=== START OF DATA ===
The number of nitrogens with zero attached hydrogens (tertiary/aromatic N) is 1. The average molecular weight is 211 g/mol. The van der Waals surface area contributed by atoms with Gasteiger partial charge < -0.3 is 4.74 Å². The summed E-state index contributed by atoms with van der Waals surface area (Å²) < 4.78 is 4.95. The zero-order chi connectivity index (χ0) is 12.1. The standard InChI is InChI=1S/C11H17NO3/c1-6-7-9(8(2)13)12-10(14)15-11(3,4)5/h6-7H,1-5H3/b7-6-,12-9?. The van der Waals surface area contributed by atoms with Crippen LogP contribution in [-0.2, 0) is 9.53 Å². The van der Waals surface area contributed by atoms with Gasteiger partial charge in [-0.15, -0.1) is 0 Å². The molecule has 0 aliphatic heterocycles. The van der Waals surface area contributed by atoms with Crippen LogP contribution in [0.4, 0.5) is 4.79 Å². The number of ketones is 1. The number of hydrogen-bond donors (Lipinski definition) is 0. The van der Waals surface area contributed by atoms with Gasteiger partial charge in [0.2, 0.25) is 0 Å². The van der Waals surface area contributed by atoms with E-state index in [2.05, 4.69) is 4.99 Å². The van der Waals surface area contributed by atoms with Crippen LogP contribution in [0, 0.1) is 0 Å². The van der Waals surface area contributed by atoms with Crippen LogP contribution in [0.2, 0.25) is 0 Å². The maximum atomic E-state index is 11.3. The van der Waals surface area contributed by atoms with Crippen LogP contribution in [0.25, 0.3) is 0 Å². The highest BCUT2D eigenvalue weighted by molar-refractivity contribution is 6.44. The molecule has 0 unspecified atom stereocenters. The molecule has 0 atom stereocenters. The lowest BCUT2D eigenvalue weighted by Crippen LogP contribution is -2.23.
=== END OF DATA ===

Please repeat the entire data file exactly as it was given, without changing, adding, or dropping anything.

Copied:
The number of nitrogens with zero attached hydrogens (tertiary/aromatic N) is 1. The average molecular weight is 211 g/mol. The van der Waals surface area contributed by atoms with Gasteiger partial charge < -0.3 is 4.74 Å². The summed E-state index contributed by atoms with van der Waals surface area (Å²) < 4.78 is 4.95. The zero-order chi connectivity index (χ0) is 12.1. The standard InChI is InChI=1S/C11H17NO3/c1-6-7-9(8(2)13)12-10(14)15-11(3,4)5/h6-7H,1-5H3/b7-6-,12-9?. The van der Waals surface area contributed by atoms with Crippen LogP contribution in [-0.2, 0) is 9.53 Å². The van der Waals surface area contributed by atoms with Gasteiger partial charge in [-0.15, -0.1) is 0 Å². The molecule has 0 aliphatic heterocycles. The van der Waals surface area contributed by atoms with Crippen LogP contribution in [0.4, 0.5) is 4.79 Å². The number of ketones is 1. The number of hydrogen-bond donors (Lipinski definition) is 0. The van der Waals surface area contributed by atoms with Gasteiger partial charge in [0.2, 0.25) is 0 Å². The van der Waals surface area contributed by atoms with E-state index in [2.05, 4.69) is 4.99 Å². The van der Waals surface area contributed by atoms with Crippen LogP contribution in [0, 0.1) is 0 Å². The van der Waals surface area contributed by atoms with Crippen LogP contribution in [0.2, 0.25) is 0 Å². The maximum atomic E-state index is 11.3. The van der Waals surface area contributed by atoms with Crippen LogP contribution in [0.25, 0.3) is 0 Å². The highest BCUT2D eigenvalue weighted by molar-refractivity contribution is 6.44. The molecule has 0 unspecified atom stereocenters. The molecule has 0 atom stereocenters. The lowest BCUT2D eigenvalue weighted by Crippen LogP contribution is -2.23.